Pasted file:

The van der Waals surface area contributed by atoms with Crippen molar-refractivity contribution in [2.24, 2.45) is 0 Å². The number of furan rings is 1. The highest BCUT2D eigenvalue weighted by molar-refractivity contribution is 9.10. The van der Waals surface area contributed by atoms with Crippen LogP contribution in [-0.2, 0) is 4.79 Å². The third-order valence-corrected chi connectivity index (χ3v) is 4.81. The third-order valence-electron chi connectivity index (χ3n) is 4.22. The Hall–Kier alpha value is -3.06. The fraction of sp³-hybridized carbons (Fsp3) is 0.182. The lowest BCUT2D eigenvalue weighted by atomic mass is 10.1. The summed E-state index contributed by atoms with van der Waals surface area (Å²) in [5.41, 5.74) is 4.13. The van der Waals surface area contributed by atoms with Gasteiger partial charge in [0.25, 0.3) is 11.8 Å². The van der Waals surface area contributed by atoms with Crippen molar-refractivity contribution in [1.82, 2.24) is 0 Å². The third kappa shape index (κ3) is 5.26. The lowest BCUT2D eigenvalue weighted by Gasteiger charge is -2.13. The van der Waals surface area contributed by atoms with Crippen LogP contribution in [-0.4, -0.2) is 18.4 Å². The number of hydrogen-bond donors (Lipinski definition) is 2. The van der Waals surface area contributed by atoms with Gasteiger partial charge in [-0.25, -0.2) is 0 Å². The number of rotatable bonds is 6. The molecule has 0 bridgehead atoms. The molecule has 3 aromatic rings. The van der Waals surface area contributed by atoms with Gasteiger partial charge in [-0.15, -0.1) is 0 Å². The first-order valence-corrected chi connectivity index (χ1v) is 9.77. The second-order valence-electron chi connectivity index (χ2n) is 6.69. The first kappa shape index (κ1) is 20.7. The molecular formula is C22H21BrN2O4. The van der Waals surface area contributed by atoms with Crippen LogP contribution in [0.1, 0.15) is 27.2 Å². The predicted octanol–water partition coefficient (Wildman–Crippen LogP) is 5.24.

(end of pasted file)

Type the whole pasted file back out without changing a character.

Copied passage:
The van der Waals surface area contributed by atoms with Crippen molar-refractivity contribution in [2.24, 2.45) is 0 Å². The number of furan rings is 1. The highest BCUT2D eigenvalue weighted by molar-refractivity contribution is 9.10. The van der Waals surface area contributed by atoms with Crippen LogP contribution in [-0.2, 0) is 4.79 Å². The third-order valence-corrected chi connectivity index (χ3v) is 4.81. The third-order valence-electron chi connectivity index (χ3n) is 4.22. The Hall–Kier alpha value is -3.06. The fraction of sp³-hybridized carbons (Fsp3) is 0.182. The lowest BCUT2D eigenvalue weighted by atomic mass is 10.1. The summed E-state index contributed by atoms with van der Waals surface area (Å²) in [5.41, 5.74) is 4.13. The van der Waals surface area contributed by atoms with Gasteiger partial charge in [0.25, 0.3) is 11.8 Å². The van der Waals surface area contributed by atoms with Crippen molar-refractivity contribution in [1.82, 2.24) is 0 Å². The third kappa shape index (κ3) is 5.26. The lowest BCUT2D eigenvalue weighted by Gasteiger charge is -2.13. The van der Waals surface area contributed by atoms with Crippen LogP contribution in [-0.4, -0.2) is 18.4 Å². The number of hydrogen-bond donors (Lipinski definition) is 2. The van der Waals surface area contributed by atoms with Gasteiger partial charge in [-0.25, -0.2) is 0 Å². The number of rotatable bonds is 6. The molecule has 0 bridgehead atoms. The molecule has 3 aromatic rings. The van der Waals surface area contributed by atoms with Gasteiger partial charge in [-0.15, -0.1) is 0 Å². The first-order valence-corrected chi connectivity index (χ1v) is 9.77. The second-order valence-electron chi connectivity index (χ2n) is 6.69. The first kappa shape index (κ1) is 20.7. The molecular formula is C22H21BrN2O4. The van der Waals surface area contributed by atoms with Crippen LogP contribution in [0.1, 0.15) is 27.2 Å². The predicted octanol–water partition coefficient (Wildman–Crippen LogP) is 5.24.